linear algebra

Linear algebra is the branch of mathematics devoted to the theory of linear structureMathworldPlanetmath. The axiomatic treatment of linear structure is based on the notions of a linear spacePlanetmathPlanetmath (more commonly known as a vector space), and a linear mapping. Broadly speaking, there are two fundamental questions considered by linear algebra:

From the geometric point of view, “linear” is synonymous with “straight”, and consequently linear algebra can be regarded as the branch of mathematics dealing with lines and planes, as well as with transformationsMathworldPlanetmath of space that preserve “straightness”, e.g. rotationsMathworldPlanetmath and reflections. The two fundamental questions, in geometric terms, deal with

Linearity is a very basic notion, and consequently linear algebra has applications in numerous areas of mathematics, science, and engineering. Diverse disciplines, such as differential equations, differential geometry, the theory of relativity, quantum mechanics, electrical circuitsMathworldPlanetmath, computer graphics, and information theory benefit from the notions and techniques of linear algebra.

Euclidean geometryMathworldPlanetmath is related to a specialized branch of linear algebra that deals with linear measurement. Here the relevant notions are length and angle. A typical question is the determination of lines perpendicularMathworldPlanetmathPlanetmathPlanetmath to a given plane. A somewhat less specialized branch deals with affine structure, where the key notion is that of area and volume. Here determinantsMathworldPlanetmath play an essential role.

Yet another branch of linear algebra is concerned with computation, algorithms, and numerical approximation. Important examples of such techniques include: Gaussian eliminationMathworldPlanetmath, the method of least squares, LU factorization, QR decompositionMathworldPlanetmath, Gram-Schmidt orthogonalizationPlanetmathPlanetmath, singular value decompositionMathworldPlanetmath, and a number of iterative algorithms for the calculation of eigenvalues and eigenvectors.

The following subject outline surveys key topics in linear algebra.

  1. 1.

    Linear structure.

    1. (a)

      Introduction: systems of linear equations, Gaussian elimination, matrices, matrix operations.

    2. (b)

      Foundations: fields and vector spaces, subspacePlanetmathPlanetmath, linear independencePlanetmathPlanetmath, basis, ordered basis, dimensionPlanetmathPlanetmath, direct sumMathworldPlanetmathPlanetmath decomposition.

    3. (c)

      Linear mappings: linearity axioms, kernels and images, injectivity, surjectivity, bijectionsMathworldPlanetmath, compositionsMathworldPlanetmathPlanetmath, inversesMathworldPlanetmathPlanetmathPlanetmathPlanetmathPlanetmathPlanetmathPlanetmath, matrix representations, change of bases, conjugationMathworldPlanetmath, similarityMathworldPlanetmath.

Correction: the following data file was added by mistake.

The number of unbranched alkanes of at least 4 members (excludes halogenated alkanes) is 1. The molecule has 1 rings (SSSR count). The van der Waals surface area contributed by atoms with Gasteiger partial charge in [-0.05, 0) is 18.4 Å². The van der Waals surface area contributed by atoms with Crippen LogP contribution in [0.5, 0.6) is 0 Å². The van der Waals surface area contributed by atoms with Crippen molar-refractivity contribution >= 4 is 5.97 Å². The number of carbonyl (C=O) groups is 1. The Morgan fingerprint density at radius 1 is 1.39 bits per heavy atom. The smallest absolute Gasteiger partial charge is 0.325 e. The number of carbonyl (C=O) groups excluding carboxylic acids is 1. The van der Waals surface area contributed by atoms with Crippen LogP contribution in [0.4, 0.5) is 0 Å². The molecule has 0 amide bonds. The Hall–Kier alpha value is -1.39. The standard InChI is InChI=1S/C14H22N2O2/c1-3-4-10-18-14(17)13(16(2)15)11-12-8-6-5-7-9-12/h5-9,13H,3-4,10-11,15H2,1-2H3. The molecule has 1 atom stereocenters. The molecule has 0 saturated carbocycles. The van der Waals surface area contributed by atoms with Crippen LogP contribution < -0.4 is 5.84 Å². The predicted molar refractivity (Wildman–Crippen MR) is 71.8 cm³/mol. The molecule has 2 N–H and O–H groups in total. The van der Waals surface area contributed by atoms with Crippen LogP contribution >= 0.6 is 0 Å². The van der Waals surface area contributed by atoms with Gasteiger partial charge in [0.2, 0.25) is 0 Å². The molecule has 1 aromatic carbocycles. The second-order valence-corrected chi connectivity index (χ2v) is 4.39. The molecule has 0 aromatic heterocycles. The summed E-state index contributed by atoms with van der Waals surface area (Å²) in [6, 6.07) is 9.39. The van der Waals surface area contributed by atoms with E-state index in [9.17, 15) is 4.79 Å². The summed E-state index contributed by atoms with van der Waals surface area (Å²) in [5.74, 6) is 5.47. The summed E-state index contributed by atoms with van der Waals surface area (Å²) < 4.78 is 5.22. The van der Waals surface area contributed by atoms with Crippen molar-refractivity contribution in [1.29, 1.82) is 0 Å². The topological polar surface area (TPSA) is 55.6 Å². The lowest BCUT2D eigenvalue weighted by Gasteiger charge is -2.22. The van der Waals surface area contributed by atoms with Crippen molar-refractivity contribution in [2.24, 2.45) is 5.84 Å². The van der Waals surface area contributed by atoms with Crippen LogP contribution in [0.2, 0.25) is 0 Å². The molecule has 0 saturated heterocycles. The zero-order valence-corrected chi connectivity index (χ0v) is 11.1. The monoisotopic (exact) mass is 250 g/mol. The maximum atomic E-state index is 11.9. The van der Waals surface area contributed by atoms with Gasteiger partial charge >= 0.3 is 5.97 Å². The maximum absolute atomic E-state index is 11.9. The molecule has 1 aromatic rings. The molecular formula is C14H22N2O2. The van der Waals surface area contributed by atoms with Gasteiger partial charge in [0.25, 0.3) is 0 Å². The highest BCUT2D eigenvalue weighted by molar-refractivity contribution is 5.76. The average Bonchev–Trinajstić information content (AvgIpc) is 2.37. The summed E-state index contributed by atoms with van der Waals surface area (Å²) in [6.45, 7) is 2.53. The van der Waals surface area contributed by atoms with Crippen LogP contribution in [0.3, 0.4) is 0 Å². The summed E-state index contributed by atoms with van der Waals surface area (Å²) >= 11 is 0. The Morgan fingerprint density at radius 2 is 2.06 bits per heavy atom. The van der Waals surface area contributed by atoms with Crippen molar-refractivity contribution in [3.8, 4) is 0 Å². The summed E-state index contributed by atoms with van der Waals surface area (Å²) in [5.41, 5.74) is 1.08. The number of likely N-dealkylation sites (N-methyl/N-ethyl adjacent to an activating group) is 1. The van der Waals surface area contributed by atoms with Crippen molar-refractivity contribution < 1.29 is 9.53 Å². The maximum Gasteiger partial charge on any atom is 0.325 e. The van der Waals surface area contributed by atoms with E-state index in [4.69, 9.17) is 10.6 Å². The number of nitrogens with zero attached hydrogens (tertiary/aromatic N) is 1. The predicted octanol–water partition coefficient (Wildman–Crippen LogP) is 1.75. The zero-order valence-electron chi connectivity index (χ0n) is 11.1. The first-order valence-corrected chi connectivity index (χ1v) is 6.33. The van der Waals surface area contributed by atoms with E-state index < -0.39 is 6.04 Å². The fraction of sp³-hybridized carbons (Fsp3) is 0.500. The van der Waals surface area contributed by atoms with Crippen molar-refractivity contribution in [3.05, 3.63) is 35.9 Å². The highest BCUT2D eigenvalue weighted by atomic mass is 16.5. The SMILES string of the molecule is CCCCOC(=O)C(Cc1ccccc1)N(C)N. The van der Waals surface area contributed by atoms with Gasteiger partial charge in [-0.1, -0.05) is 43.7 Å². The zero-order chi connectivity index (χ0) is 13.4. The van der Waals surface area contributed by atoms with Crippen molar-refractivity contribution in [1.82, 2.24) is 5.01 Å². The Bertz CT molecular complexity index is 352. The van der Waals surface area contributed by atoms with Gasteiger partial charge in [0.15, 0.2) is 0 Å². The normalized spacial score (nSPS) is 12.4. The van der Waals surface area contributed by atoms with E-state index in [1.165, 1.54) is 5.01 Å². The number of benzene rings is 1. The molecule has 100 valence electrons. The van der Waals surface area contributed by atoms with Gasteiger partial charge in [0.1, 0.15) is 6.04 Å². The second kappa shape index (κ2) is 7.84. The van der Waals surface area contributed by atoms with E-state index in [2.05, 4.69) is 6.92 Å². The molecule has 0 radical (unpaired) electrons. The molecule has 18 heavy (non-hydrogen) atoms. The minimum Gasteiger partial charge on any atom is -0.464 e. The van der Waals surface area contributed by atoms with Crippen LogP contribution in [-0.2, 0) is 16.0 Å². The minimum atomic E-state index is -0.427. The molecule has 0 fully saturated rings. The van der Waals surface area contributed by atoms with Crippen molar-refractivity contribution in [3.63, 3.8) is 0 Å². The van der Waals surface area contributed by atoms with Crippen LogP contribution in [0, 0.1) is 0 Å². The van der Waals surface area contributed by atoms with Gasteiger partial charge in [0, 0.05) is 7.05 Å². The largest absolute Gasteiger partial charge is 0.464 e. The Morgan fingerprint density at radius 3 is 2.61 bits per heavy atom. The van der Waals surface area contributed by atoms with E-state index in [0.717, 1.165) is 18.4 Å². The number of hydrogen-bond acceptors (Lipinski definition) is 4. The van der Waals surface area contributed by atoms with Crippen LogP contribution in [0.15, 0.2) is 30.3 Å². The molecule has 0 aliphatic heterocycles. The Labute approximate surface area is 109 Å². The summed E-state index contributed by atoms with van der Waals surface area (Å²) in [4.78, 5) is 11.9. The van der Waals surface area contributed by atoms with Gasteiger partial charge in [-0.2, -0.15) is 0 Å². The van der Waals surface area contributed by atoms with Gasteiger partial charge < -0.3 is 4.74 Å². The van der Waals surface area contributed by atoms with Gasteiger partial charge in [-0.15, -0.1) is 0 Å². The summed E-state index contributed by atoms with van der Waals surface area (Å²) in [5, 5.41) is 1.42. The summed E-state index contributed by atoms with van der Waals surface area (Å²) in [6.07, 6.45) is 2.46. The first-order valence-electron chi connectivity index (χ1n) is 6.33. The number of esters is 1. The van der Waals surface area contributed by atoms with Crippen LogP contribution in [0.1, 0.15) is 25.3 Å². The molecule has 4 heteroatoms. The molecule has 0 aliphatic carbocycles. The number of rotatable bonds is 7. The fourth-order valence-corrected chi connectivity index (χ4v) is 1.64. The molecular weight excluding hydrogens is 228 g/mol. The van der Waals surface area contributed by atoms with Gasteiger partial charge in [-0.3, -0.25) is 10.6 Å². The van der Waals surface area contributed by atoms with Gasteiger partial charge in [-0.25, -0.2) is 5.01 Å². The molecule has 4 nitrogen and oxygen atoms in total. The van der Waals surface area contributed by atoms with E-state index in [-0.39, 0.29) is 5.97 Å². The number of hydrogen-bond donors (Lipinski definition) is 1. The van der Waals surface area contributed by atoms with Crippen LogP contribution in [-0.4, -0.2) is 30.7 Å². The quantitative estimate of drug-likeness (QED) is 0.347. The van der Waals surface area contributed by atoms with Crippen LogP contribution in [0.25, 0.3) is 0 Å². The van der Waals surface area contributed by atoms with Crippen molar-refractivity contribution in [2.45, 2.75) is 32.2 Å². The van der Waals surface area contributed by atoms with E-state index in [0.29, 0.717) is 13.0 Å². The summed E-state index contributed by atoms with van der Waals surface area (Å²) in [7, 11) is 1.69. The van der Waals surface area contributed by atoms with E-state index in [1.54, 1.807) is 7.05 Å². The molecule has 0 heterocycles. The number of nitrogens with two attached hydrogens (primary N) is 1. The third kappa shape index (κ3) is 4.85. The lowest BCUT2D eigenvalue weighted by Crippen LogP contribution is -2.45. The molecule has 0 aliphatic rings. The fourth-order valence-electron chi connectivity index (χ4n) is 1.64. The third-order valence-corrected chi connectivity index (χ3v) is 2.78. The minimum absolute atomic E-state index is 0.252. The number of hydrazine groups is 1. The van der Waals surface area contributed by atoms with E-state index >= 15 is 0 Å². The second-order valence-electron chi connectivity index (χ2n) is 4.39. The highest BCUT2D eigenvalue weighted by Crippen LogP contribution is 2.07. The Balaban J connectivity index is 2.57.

2. 2.

    Affine structure.

    1. (a)

      Determinants: characterizing properties, cofactor expansion, permutationsMathworldPlanetmath, Cramer’s rule, classical adjoint.

    2. (b)

      Geometric aspects: Euclidean volume, orientation, equiaffine transformations, determinants as geometric invariantsMathworldPlanetmath of linear transformations.

  3. 3.

    Diagonalization and Decomposition.

    1. (a)
    2. (b)

      Obstructions: imaginary eigenvalues, nilpotent transformations, classification of 2-dimensional real transformations.

    3. (c)
  4. 4.


    1. (a)

      Foundations: vector space dual, bilinearity, bilinear transposeMathworldPlanetmath, Gram-Schmidt orthogonalization.

    2. (b)
    3. (c)

      Tensor algebra: tensor product, contractionPlanetmathPlanetmath, invariants of linear transformations, symmetry operations.

  5. 5.

    Euclidean and Hermitian structure.

    1. (a)

      Foundations: inner product axioms, the adjointPlanetmathPlanetmath operationMathworldPlanetmath, symmetricMathworldPlanetmathPlanetmathPlanetmathPlanetmath transformations, skew-symmetric transformations, self-adjoint transformations, normal transformations.

    2. (b)

      Spectral theorem: diagonalization of self-adjoint transformations, diagonalization of quadratic forms.

  6. 6.

    Computational and numerical methods.

    1. (a)

      Linear problems: LU-factorization, QR decomposition, least squares, Householder transformations.

    2. (b)

      Eigenvalue problems: singular value decomposition, Gauss and Jacobi-Siedel iterative algorithms.

Title linear algebra
Canonical name LinearAlgebra
Date of creation 2013-03-22 12:26:16
Last modified on 2013-03-22 12:26:16
Owner rmilson (146)
Last modified by rmilson (146)
Numerical id 10
Author rmilson (146)
Entry type Topic
Classification msc 15-00
Classification msc 15-01